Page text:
Harbor Market: A Holiday Food Destination
By Stephen J. Kotz
Some people might think of the Harbor Market in Sag Harbor simply as a place to grab a sandwich for lunch, pick up a pizza for dinner or meet a friend for a cup of coffee.
And it certainly is that, but Abbey Warsh, who owns the market at the corner of Division and Henry streets, with Paul and Susana Del Favero, wants customers to know that the business is also a place to keep in mind as the holidays draw near, with a variety of catered foods available and a deceptively large assortment of gift ideas too.
“We have carved out our place for the holidays,” she said. “We have a lot of things in the store.”
For starters, there’s the food. “We cook for two to 20,” she said of the market’s holiday menu. “A lot of our customers don’t want to eat fancy restaurant food that’s too fussy,” she added. “They are looking for delicious, healthy food.” And Harbor Market specializes in that, focusing on in-season, locally sourced ingredients.
Beef brisket with potatoes, shallots, rosemary, thyme and red wine sauce serving six to eight people is available for $125. A roasted natural chicken with rosemary and lemon serving three to four people costs $55, and a boneless ham glazed with Milk Pail cider, brown sugar and cloves and Dijon mustard, which also serves six to eight, is $125.
Sides of roasted Brussels sprouts with pomegranate and toasted pecans, creamed spinach with leeks, coconut milk and fresh dill, and stuffed delicate squash with quinoa, mushrooms and leeks are $14 a pound. Matzo ball soup made with organic chicken is $14 a quart, and potato latkes served with homemade applesauce and sour cream are $3 each.
Then there’s dessert. Apple or chocolate pecan pies serving eight people are $25. A cheesecake with homemade cherry topping, which serves 12 to 14, costs $35. A box of two dozen Christmas, Hanukkah or simple butter cookies is $36, and a small, decorated gingerbread house costs $35.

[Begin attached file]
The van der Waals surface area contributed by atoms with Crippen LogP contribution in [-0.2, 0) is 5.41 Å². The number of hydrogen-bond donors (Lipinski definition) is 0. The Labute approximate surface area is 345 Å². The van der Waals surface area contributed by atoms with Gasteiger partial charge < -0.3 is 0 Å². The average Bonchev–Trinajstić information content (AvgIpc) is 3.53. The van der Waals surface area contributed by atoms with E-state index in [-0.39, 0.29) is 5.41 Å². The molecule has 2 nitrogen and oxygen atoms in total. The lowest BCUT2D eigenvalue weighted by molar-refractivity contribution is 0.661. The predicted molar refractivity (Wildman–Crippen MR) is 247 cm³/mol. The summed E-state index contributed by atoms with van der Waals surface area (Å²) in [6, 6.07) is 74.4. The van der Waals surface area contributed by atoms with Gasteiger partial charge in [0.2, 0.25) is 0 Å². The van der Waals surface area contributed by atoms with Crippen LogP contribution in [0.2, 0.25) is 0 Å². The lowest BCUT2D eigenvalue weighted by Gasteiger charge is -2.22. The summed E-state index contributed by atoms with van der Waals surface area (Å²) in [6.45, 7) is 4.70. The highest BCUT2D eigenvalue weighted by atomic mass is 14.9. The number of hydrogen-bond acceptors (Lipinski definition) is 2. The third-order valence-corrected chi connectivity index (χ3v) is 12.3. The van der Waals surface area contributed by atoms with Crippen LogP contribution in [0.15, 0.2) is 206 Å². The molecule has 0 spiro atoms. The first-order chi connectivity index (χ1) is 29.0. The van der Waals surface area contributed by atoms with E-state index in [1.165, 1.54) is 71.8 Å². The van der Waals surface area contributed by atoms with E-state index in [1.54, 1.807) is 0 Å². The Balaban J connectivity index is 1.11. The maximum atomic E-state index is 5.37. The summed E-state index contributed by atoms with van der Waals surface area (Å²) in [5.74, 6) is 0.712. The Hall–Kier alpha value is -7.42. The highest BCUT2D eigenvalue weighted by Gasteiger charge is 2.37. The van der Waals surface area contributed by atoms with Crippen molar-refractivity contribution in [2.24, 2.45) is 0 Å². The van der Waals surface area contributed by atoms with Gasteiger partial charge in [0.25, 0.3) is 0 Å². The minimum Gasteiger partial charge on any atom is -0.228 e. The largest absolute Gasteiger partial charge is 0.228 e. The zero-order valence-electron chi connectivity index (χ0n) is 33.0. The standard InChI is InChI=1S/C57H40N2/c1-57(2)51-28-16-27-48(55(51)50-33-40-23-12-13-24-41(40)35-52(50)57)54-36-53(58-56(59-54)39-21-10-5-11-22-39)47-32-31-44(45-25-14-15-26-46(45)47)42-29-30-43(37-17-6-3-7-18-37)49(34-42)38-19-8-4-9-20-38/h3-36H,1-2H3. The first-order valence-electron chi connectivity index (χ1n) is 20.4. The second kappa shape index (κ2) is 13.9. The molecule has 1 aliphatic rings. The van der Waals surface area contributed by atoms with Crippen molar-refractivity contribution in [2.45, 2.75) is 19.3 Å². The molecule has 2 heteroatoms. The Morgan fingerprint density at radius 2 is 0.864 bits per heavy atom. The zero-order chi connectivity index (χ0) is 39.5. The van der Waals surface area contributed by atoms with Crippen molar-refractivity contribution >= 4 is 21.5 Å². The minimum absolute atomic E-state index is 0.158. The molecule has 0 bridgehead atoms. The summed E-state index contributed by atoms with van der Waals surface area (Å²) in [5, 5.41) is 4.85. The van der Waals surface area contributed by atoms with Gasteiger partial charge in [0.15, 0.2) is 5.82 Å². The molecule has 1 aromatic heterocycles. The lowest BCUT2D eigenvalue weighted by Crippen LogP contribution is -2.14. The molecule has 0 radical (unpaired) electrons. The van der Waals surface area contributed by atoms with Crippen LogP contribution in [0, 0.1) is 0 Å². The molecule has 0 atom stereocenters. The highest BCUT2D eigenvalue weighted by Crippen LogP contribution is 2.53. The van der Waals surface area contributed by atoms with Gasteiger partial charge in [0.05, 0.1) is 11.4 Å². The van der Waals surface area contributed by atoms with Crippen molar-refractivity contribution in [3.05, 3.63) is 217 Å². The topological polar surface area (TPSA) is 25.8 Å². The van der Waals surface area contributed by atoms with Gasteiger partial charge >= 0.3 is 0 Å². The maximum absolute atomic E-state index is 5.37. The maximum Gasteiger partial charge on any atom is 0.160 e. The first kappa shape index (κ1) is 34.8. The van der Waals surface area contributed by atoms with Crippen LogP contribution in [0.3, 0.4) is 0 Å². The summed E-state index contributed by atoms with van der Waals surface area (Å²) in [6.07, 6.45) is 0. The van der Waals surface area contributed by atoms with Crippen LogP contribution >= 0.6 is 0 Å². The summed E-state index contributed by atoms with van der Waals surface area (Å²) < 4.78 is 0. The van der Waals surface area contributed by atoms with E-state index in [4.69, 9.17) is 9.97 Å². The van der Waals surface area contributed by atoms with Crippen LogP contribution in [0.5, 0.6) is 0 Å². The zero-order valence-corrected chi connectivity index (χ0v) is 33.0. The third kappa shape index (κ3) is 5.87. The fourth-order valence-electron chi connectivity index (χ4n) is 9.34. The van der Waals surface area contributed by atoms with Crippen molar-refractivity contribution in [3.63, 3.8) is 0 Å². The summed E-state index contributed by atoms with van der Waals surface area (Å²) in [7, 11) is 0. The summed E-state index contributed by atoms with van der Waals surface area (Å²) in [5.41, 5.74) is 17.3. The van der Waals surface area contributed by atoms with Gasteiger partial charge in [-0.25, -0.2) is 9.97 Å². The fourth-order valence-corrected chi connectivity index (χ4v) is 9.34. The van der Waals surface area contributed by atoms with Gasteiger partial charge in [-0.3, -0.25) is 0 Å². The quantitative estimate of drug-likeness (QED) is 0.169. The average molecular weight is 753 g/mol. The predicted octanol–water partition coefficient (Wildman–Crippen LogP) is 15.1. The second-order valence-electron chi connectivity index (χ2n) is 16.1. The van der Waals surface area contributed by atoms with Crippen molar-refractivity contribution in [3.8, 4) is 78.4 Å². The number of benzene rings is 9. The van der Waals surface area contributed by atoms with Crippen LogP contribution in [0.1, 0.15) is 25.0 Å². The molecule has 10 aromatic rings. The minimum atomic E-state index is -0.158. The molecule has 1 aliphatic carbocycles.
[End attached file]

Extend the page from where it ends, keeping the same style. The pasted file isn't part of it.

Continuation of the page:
But the pièce de résistance this year is a buche de noel, or yule log, a French cake that might look like a log, but certainly doesn’t taste like one. The market’s pastry chef, Renee Belgrado-Bye, makes the rolled chocolate sponge cake with a mocha butter cream frosting decorated with chocolate shavings. The cakes are $85 and serve eight to 10 people.
Another new addition for Hanukkah this year is a joint venture with Grindstone Coffee on Main Street: jelly doughnuts with raspberry jam filling.
And with New Year’s Eve right around the corner, Ms. Warsh said the market sells crudité platters for $85, sandwich trays for $115, a cheese platter for $125 and breakfast pastry or dessert trays for $85 each.
One doesn’t think of the Harbor Market as a gift shop, but a quick look around will turn up a surprisingly wide and eclectic offering of gifts. The collection is the work of Ms. Del Favero, who admits to a simple marketing approach: “I try to get unique, local or handmade items,” she said. “If I don’t like it, it doesn’t make it here.”
Gifts run the gamut from brass serving utensils, wooden or marble cutting boards, enamel dishware, Champagne glasses, beeswax candles, soaps, essential oils, shopping totes, puzzles, and even a two-person hammock.
The Harbor Market is open from 7 a.m. to 7 p.m. daily. It will close at noon on Christmas Eve and be closed on Christmas Day. Regular hours are scheduled for New Year’s Eve and New Year’s Day. Orders for catered holiday food must be placed one week in advance, with December 17 the cutoff date for Christmas Eve pickup. Three-day notice is requested for catering platters. The Harbor Market can be reached at 631-725-4433.